Since moving to Cumbria and meeting his partner Harriet, a poet and a writer, his work has evolved to allow him to work on projects that tap into areas that he feels passionate about: the natural environment and how we as humans interact with place.
Rob and Harriet now collaborate creatively as somewhere-nowhere. Their work uses the power of curiosity and pause to engage with all the elements that give a sense of place, and let stories gradually reveal themselves. Sometimes these are stories of joy and celebration, sometimes they shed light on heritage. They may provoke further investigation or action, or touch on issues of struggle or loss in a local-global system where everything is connected, and balance can be elusive. Through photography and writing, with installations in rural spaces, they deliver creative projects that tap into and tell the stories of the natural environment and the people connected with it. They blend documentary with creativity and aim to inspire others to engage in debate and to go and find out more for themselves.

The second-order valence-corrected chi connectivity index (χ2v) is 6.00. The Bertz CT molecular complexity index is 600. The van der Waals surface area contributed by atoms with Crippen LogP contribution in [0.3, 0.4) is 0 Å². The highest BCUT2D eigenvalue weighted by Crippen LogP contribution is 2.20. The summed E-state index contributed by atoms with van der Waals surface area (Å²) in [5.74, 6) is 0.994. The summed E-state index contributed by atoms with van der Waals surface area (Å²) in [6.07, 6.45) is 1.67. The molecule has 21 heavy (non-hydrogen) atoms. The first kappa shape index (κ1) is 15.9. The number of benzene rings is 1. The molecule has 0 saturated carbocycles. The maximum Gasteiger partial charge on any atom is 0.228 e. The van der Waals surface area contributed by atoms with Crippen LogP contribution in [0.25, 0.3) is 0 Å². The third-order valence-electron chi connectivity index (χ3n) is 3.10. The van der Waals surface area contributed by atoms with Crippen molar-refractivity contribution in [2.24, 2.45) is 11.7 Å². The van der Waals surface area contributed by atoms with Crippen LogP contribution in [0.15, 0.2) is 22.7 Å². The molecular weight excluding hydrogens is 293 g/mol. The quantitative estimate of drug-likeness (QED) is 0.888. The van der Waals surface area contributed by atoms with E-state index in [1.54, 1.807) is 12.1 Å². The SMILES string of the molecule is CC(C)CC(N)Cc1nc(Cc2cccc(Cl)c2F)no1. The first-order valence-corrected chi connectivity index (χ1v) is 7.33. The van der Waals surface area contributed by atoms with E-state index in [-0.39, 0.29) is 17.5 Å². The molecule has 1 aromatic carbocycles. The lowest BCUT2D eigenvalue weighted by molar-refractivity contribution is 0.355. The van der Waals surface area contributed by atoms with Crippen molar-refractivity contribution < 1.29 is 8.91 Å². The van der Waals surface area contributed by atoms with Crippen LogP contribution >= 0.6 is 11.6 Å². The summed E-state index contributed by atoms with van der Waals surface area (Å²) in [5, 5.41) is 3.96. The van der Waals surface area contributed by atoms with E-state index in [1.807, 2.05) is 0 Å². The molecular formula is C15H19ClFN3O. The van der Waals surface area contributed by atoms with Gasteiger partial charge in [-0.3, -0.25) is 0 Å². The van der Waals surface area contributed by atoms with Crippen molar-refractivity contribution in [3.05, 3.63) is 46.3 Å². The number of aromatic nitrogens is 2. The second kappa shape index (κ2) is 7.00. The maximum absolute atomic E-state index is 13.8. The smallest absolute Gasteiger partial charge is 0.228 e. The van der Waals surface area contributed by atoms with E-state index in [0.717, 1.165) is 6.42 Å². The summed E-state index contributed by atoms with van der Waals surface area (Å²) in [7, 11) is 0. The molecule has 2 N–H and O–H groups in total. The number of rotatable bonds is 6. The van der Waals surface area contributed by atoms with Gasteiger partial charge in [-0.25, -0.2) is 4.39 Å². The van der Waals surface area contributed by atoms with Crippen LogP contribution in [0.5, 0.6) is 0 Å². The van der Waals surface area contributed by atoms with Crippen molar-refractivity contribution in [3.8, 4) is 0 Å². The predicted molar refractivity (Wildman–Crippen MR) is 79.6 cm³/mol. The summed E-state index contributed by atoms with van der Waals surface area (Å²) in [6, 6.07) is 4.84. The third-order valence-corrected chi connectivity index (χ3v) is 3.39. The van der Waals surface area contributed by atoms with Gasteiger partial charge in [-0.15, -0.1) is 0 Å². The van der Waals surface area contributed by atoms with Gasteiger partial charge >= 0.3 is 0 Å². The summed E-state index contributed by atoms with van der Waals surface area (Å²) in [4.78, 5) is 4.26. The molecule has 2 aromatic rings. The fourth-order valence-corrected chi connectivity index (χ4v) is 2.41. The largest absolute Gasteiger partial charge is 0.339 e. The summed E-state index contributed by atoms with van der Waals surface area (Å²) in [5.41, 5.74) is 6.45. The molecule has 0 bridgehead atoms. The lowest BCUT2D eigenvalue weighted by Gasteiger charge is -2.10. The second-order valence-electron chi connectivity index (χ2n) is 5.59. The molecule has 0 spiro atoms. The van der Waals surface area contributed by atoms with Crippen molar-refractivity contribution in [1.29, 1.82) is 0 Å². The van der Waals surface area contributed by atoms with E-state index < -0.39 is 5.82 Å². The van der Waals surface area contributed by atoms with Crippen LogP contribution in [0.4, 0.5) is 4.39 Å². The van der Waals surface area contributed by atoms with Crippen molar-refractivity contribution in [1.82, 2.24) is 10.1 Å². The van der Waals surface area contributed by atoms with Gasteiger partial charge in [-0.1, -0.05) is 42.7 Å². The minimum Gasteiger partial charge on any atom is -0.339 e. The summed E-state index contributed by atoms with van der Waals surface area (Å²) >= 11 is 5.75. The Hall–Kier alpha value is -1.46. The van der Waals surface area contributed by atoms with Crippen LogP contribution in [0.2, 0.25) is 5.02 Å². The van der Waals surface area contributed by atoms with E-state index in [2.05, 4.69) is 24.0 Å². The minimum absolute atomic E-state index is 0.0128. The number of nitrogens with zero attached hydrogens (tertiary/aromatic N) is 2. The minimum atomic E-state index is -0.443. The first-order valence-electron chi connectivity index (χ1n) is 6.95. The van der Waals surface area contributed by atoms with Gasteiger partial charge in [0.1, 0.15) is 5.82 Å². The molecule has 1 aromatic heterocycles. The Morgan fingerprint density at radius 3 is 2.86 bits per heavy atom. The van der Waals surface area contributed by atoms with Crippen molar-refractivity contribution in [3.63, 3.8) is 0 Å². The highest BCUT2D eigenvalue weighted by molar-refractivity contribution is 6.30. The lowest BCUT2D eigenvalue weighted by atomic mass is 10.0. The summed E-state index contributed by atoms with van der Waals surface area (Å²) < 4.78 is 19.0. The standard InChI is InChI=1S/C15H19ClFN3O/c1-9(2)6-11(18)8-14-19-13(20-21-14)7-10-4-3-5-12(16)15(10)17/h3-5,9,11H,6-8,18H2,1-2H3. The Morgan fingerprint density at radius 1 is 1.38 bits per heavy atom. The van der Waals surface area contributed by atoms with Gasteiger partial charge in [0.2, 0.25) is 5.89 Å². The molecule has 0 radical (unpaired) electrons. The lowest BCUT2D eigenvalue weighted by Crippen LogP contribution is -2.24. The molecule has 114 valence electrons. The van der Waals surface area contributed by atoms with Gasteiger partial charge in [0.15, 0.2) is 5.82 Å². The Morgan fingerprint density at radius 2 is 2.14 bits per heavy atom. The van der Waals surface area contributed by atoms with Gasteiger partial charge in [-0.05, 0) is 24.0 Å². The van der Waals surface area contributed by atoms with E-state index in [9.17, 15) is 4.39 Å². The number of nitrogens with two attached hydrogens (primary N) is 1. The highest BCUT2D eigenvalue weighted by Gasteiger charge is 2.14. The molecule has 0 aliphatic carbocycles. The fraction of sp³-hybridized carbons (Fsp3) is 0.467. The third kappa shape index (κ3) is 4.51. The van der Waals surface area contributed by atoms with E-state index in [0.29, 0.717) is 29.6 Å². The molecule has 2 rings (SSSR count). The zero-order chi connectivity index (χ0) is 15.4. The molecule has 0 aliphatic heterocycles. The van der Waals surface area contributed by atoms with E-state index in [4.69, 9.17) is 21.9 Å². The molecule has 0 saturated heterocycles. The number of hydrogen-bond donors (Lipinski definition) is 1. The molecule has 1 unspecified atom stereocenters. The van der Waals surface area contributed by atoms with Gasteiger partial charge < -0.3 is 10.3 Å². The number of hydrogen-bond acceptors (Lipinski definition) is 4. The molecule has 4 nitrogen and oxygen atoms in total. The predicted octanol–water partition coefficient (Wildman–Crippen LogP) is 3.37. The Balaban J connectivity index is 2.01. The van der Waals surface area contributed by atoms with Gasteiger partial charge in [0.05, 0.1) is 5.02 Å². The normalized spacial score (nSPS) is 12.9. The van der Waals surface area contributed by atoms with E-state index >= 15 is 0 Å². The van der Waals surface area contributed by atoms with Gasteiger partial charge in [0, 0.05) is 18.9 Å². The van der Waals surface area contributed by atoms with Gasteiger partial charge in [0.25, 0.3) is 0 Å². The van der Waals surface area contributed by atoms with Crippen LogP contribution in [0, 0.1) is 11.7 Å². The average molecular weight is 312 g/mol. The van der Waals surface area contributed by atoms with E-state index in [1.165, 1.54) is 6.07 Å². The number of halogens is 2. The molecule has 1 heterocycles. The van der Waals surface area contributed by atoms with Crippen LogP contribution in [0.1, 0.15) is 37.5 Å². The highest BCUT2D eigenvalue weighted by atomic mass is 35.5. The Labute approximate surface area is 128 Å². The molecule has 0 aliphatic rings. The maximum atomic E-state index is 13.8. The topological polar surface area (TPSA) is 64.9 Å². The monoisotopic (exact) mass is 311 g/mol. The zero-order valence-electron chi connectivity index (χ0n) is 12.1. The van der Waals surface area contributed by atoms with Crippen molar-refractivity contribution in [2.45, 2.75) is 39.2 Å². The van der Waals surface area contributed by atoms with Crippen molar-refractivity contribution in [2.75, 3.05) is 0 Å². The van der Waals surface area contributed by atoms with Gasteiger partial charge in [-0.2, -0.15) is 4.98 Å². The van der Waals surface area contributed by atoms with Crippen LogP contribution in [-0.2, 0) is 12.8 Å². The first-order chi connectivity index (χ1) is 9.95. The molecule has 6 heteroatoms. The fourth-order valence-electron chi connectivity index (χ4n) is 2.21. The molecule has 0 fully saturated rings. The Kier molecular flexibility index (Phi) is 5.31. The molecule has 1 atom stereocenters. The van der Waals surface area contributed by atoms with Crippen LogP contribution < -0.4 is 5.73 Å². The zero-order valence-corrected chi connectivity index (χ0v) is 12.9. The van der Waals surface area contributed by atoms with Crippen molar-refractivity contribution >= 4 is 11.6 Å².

“I have always maintained that the best tool I carry around with me is not a camera (that comes a close second) – it is curiosity. I keep taking pictures because I am still curious. I keep pointing and I keep pressing the shutter. I am still loving the process of drawing with light. And I am still trying to show the wonder of the world as I see it.”